HONOLULU (KHON2) — Would you eat insects?

A new study has found that the exoskeletons of insects can induce weigh loss in mice. But what about humans?

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The study was done by researchers at Washington University School of Medicine in St. Louis. The team was led by Steven Van Dyken, PhD who is an assistant professor of pathology & immunology.

“Digesting a crunchy critter starts with the audible grinding of its rigid protective covering — the exoskeleton,” said the team of researchers. “Unpalatable as it may sound, the hard cover might be good for the metabolism, according to a new study, in mice, from Washington University School of Medicine in St. Louis.”

Van Dyken’s research team found that in mice digesting chitin, which is an abundant dietary fiber in insect exoskeletons and also mushrooms and crustacean shells, engages the immune system. An active immune response was linked to less weight gain, reduced body fat and a resistance to obesity.

“Obesity is an epidemic,” Van Dyken said. “What we put into our bodies has a profound effect on our physiology and on how we metabolize food. We’re investigating ways to counteract obesity based on what we learn about how the immune system is engaged by diet.”

It has been known for a long time that the human immune system has the capacity to safeguard the body from any number of threats. This includes bacteria, viruses, allergens and even cancer.

This led the team to find that a particular arm of the immune system is also involved in the digestion of chitin. Stomach distention after chitin ingestion activates an innate immune response that triggers stomach cells to ramp up production of enzymes, known as chitinases, that break down chitin.

Something that researchers found of interest is the inability for chitin to dissolved in liquid. It requires enzymes and harsh acidic conditions to digest.

“We think chitin digestion mainly relies on the host’s own chitinases,” Van Dyken said. “The stomach cells change their enzymatic output through a process we refer to as adaptation.”

A postdoctoral research associate and first author on the study, Do-Hyun Kim, PhD, found that when he give chitin to germ-free mice lacking intestinal bacteria that the chitin activates immune responses in the absence of bacteria.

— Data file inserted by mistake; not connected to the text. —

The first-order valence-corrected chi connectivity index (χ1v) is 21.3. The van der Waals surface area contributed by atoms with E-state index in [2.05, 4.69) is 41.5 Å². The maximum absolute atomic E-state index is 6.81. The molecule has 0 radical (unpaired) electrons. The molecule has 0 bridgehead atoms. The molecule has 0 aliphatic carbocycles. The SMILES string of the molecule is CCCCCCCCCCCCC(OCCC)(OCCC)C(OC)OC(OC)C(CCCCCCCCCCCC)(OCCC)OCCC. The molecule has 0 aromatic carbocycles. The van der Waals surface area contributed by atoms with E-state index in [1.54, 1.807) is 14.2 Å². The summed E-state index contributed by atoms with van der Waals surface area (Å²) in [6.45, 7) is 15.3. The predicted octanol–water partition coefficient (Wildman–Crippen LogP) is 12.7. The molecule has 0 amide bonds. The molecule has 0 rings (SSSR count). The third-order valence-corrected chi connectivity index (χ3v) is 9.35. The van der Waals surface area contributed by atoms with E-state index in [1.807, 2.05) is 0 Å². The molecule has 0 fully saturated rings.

Hence, the research team found that the greatest impact on obesity in mice occurred when chitin activated the immune system but was not digested.

“But it is surprising that this process is happening without microbial input, because bacteria in the gastrointestinal tract are also sources of chitinases that degrade chitin.” Van Dyken noted that in mice with intestinal bacteria, dietary chitin altered the bacterial composition in the lower gastrointestinal tract, suggesting that gut bacteria also adapt to chitin-containing food after it leaves the stomach.

In the experiment, Mice were fed a high-fat diet along with chitin. They found that some mice lacked the ability to produce chitinases to break down chitin; and the mice that ate chitin but couldn’t break it down gained the least amount of weight, had the lowest body fat measurements and resisted obesity. This was compared with mice that didn’t eat chitin and with those that did but could break it down.

But, even for those mice that could break down the chitin still benefited metabolically from the exoskeletons since they adapted by overproducing chitinases to extract nutrients from chitin.

Van Dyken’s team’s research has been published in Science, and his team’s next plan is to follow up on their findings in humans. Their goal will be to determine whether chitin could be added to human diets to help control obesity.

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“We have several ways to inhibit stomach chitinases,” Van Dyken concluded. “Pairing those approaches with a chitin-containing food might have a very real metabolic benefit.”